See related articles to this posting Arup wrote: So it's basically just a fast pathed Mutex. Mutexes are slower since they always involve a kernel call. The disadvantages of a CritcalSection besides not working among processes is they don't have a handle to use with things like WaitForMultipleObjects.
Blog This With all of this talk about firewalls, many people are asking "what are the advantages of Linux firewalls over firewalls running on Windows? First, is Linux more secure than Windows as a firewall platform? Second, what problems do Linux firewalls manage to avoid which plague Windows firewalls?
Third, why do organizations use Windows firewalls at all? On the way, I'll introduce Bastille Linux, a popular security project that includes a fairly powerful free firewall.
The point is, it might be very easy to share stuff between different versions of windows, but it is as easy to do the same between linux and windows or mac and windows, at least in the present. Maybe it used to be different. Hi Doug, I made some changes to the code in vm/. You will need to make a new boot image. The main change is that on Windows CE the cd, cwd and os- env primitives now . Linux And Windows NT Essay, Research Paper. Forget the browser wars. This year’s big nerd battle is the server shootout. between Linux and Windows NT – and it’s not just a bunch of geeks.
The most obvious reason that you should put your firewall on a Linux or Unix platform is that the alternative, Windows, has shown itself to be rather insecure. MicroSoft doesn't appear to care one bit about security, as incident after incident has shown in the past few years.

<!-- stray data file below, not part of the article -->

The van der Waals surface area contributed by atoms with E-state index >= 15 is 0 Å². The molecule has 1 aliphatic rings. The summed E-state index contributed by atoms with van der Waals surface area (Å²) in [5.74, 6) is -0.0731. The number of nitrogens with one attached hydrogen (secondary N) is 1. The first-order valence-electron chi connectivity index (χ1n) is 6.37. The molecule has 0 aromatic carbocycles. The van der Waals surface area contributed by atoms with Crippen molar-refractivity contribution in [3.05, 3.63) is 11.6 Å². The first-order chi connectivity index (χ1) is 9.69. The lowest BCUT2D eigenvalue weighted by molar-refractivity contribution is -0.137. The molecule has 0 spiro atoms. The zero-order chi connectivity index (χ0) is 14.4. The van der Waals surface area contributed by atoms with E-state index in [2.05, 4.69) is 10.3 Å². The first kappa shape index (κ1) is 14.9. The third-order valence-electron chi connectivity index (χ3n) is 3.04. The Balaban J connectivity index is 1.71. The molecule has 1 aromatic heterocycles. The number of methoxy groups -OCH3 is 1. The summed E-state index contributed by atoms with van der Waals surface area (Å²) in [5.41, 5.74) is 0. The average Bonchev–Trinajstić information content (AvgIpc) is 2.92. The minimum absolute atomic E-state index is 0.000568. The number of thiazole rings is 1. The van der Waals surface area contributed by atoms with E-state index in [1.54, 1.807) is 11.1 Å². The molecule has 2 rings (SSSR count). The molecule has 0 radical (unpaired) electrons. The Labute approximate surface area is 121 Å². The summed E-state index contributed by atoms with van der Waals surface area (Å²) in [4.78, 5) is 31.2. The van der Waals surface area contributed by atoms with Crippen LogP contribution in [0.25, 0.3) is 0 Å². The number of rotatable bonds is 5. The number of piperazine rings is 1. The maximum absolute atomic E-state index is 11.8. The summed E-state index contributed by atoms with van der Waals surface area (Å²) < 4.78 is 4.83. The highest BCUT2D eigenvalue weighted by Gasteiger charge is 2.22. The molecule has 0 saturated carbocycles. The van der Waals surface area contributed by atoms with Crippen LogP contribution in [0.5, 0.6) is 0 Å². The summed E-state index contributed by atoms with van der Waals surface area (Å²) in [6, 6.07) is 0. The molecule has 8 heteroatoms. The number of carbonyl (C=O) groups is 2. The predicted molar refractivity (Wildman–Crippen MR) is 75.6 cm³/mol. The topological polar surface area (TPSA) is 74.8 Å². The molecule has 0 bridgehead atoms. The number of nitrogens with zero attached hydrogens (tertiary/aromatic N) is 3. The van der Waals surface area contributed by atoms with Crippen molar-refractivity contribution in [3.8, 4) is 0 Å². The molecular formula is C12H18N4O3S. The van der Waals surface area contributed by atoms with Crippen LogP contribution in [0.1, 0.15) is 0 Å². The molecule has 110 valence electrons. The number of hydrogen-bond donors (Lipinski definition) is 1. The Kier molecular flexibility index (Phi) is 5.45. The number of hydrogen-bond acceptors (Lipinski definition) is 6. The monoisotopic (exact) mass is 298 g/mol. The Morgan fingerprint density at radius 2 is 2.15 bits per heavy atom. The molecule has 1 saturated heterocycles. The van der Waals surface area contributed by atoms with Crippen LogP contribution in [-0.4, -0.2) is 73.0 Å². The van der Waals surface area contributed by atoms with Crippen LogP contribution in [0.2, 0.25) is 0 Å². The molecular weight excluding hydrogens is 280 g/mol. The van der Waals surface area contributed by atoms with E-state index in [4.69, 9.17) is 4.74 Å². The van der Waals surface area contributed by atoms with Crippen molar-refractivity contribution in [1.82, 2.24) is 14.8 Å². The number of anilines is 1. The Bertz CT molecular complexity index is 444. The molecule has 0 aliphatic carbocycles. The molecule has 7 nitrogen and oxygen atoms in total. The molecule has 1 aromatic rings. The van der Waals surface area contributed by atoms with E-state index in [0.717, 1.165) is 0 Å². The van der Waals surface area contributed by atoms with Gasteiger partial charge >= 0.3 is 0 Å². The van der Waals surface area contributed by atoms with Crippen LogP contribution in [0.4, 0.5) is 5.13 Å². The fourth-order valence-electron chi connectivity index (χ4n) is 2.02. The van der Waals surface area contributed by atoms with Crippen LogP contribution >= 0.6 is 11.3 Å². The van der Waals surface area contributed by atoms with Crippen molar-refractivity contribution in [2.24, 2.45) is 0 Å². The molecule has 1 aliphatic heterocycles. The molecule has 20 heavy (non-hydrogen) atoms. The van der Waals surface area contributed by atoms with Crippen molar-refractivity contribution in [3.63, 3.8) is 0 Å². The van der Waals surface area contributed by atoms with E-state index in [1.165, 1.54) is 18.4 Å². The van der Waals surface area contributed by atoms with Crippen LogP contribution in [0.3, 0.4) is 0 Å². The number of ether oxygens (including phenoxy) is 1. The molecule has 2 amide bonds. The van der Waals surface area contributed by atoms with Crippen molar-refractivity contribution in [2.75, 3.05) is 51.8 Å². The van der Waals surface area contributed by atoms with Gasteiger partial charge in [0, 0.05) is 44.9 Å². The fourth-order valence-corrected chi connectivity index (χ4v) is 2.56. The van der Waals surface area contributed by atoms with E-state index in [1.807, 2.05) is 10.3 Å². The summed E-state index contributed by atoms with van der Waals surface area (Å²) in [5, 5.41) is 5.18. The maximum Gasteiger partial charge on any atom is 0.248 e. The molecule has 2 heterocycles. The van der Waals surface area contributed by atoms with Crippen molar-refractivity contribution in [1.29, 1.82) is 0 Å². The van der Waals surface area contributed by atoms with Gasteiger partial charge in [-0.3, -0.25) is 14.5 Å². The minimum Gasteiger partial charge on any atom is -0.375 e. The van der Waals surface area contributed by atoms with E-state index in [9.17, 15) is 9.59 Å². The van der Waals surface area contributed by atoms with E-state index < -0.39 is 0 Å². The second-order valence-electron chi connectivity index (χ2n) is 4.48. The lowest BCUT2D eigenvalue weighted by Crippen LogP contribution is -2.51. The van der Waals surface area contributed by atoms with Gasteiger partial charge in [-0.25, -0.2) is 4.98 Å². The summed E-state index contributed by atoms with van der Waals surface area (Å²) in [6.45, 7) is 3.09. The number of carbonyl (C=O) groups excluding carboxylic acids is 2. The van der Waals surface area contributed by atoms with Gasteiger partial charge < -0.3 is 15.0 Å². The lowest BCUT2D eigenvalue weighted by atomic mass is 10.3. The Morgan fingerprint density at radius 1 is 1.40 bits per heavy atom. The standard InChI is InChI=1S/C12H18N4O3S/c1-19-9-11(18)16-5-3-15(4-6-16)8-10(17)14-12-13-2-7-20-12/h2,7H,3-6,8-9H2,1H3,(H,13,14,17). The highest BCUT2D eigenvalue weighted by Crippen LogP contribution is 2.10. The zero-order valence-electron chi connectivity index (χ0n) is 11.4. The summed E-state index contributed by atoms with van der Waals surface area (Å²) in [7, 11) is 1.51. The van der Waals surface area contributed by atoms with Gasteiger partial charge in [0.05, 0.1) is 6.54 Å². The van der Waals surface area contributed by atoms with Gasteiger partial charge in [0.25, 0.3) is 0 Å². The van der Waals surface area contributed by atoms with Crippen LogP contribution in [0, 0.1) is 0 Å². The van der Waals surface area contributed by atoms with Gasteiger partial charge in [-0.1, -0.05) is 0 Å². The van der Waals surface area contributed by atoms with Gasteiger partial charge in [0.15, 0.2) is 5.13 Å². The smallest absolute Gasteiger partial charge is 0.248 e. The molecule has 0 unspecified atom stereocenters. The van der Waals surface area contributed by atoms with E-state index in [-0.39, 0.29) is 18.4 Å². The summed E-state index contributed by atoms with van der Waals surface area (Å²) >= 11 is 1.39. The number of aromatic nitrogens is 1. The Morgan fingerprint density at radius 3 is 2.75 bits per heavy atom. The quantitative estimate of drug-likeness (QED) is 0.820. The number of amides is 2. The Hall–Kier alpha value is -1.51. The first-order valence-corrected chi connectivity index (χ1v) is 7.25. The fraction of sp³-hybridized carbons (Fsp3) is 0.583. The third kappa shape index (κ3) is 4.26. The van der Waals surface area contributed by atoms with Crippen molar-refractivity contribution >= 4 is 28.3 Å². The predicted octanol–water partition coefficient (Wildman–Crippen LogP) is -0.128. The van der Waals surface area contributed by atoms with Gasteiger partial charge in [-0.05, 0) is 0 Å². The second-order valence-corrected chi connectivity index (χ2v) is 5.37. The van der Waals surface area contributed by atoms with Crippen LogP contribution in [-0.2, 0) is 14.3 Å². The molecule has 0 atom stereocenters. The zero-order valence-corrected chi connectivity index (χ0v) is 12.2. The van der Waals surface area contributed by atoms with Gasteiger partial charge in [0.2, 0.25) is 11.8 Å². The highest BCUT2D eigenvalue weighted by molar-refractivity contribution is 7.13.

Between the Melissa, LoveLetter, Code Red and Nimda worms and a whole host of other programs that have easily preyed on vulnerabilities and security bugs in MicroSoft products, we've watched MicroSoft customers lose a huge amount of money and man-hours fixing unnecessary problems in their software.
The industry is even beginning to lose confidence in MicroSoft's ability to create secure applications.
In a world dominated by MicroSoft marketing, this was a significant deviation from the norm. The security community is currently discussing the fact that several insurance companies are now charging MicroSoft NT and IIS clients greater premiums, to account for the higher danger in running this operating system and server.
MicroSoft doesn't appear capable of creating a sound Web server that these groups will trust. Now, when you take note of the fact that operating systems are far more complex than server applications, and that complexity tends to cause more security problems, you see why many of us agree with these insurance companies.
We don't trust MicroSoft to create a secure operating system. Many of us don't even trust MicroSoft to create a stable operating system, much less a secure one. This makes me wonder whether any program that must have a very, very low rate of failure should be running on a Windows system.
As noted security writer Mike Rash puts it, "why would anyone run the single point of failure for your entire network on the king of reboot operating systems?! See, the entire operating system can be tuned for security by a competent system administrator.
While a Linux or Unix operating system usually ships as a general-purpose platform, it's designed to be tuned for the administrator's particular purposes, whether that be as a mail server, a firewall platform, or a workstation.
Securing these systems is a well-understood process - there are a number of books, courses and articles on the topic. Windows, on the other hand, has historically been very difficult to secure.
Firstly, the MicroSoft operating systems have either had less tunable security settings or they've had so many possibly conflicting settings that the unnecessary complexity buries the system administrator.